HIV-1's 'hijacking mechanism' pinpointed by researchers

Jun 10, 2009

Researchers at McGill University and the affiliated Lady Davis Institute for Medical Research at Montreal's Jewish General Hospital - along with colleagues at the University of Manitoba and the University of British Columbia - may have found a chink in the armour of the human immunodeficiency virus type 1 (HIV-1), the microorganism which causes AIDS. They have pinpointed the key cellular machinery co-opted by HIV-1 to hijack the human cell for its own benefit. Their study was published in May in the Journal of Biological Chemistry.

Once a cell is infected with HIV-1, activation of the virus's gene generates a large HIV-1 RNA molecule known as the RNA . This is then transported from the cell nucleus to the inner surface of the . The RNA genome can produce both structural proteins and enzymes, but once it arrives at the plasma membrane it can also assemble into new copies of the virus that actually bud out of the cell. Dr. Andrew J. Mouland and his colleagues have discovered how the RNA genome gets transported - or trafficked - from the nucleus to the plasma membrane.

"There is a highway inside the human cell," explained Dr. Mouland, Associate Professor at McGill's Departments of Medicine and Microbiology and Immunology and head of the HIV-1 RNA Trafficking Laboratory at the Lady Davis Institute. "When you drive your car to Toronto you're 'trafficking' the items in your trunk. Similarly, what we have shown is that HIV-1 commandeers the host cell's endosomal machinery to traffic its structural proteins and RNA genome. Imagine that it's essentially jumping on board for the ride and directing it to where it needs to go. This trafficking can occur very fast in cells; so this is how these key components of HIV-1 so efficiently get to the plasma membrane, where the virus can begin to assemble.

"The RNA genome is critical, because if it doesn't get trafficked to the right place at the plasma membrane, the virus will not be infectious," he explained.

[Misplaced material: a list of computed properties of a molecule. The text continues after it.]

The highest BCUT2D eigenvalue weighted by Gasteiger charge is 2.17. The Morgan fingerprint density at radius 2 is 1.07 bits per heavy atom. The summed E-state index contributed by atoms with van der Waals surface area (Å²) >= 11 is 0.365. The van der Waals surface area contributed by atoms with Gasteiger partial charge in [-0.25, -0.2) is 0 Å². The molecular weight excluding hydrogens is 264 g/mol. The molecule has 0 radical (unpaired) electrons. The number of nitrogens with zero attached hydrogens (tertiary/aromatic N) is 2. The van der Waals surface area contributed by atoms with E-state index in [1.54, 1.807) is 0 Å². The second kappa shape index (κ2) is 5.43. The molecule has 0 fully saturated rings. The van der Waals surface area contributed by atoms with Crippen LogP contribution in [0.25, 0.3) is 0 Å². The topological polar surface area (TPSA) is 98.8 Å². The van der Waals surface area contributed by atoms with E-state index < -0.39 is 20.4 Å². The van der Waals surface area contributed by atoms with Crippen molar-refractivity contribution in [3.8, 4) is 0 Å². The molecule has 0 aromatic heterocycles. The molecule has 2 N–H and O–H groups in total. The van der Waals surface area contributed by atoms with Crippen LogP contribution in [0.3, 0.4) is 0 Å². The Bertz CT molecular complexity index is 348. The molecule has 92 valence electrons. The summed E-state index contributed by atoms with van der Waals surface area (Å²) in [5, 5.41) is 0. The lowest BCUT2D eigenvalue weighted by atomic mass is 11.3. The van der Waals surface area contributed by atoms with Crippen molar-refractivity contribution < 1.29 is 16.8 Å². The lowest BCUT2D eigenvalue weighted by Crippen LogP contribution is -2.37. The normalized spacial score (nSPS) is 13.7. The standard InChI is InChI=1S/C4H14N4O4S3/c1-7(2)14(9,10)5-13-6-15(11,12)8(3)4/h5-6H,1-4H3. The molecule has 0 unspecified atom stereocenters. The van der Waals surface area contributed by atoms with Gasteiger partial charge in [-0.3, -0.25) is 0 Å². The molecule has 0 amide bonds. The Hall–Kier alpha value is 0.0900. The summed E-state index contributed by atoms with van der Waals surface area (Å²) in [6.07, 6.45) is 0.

This discovery is extremely exciting, Dr. Mouland said, because now that researchers understand a little more about how the cell's transport machinery is hijacked by HIV-1, they have hopes that they can now begin to devise strategies to block the process.

Source: McGill University (news : web)

Explore further: Chemists modify antibiotic to vanquish resistant bacteria

add to favorites email to friend print save as pdf

Related Stories

HIV measurement is questioned

Sep 27, 2006

Preliminary U.S. research indicates the HIV RNA level in untreated HIV-infected patients has little value in predicting the rate of CD4 cell count decrease.

Mutant host cell protein sequesters critical HIV-1 element

Jan 15, 2009

Scientists have identified a new way to inhibit a molecule that is critical for HIV pathogenesis. The research, published by Cell Press in the January 16th issue of the journal Molecular Cell, presents a target for develo ...

Novel regulatory step during HIV replication

Nov 14, 2008

A previously unknown regulatory step during human immunodeficiency (HIV) replication provides a potentially valuable new target for HIV/AIDS therapy, report researchers at the Salk Institute for Biological Studies and the ...

Recommended for you

Chemical biologists find new halogenation enzyme

Sep 15, 2014

Molecules containing carbon-halogen bonds are produced naturally across all kingdoms of life and constitute a large family of natural products with a broad range of biological activities. The presence of halogen substituents ...

Protein secrets of Ebola virus

Sep 15, 2014

The current Ebola virus outbreak in West Africa, which has claimed more than 2000 lives, has highlighted the need for a deeper understanding of the molecular biology of the virus that could be critical in ...

User comments : 0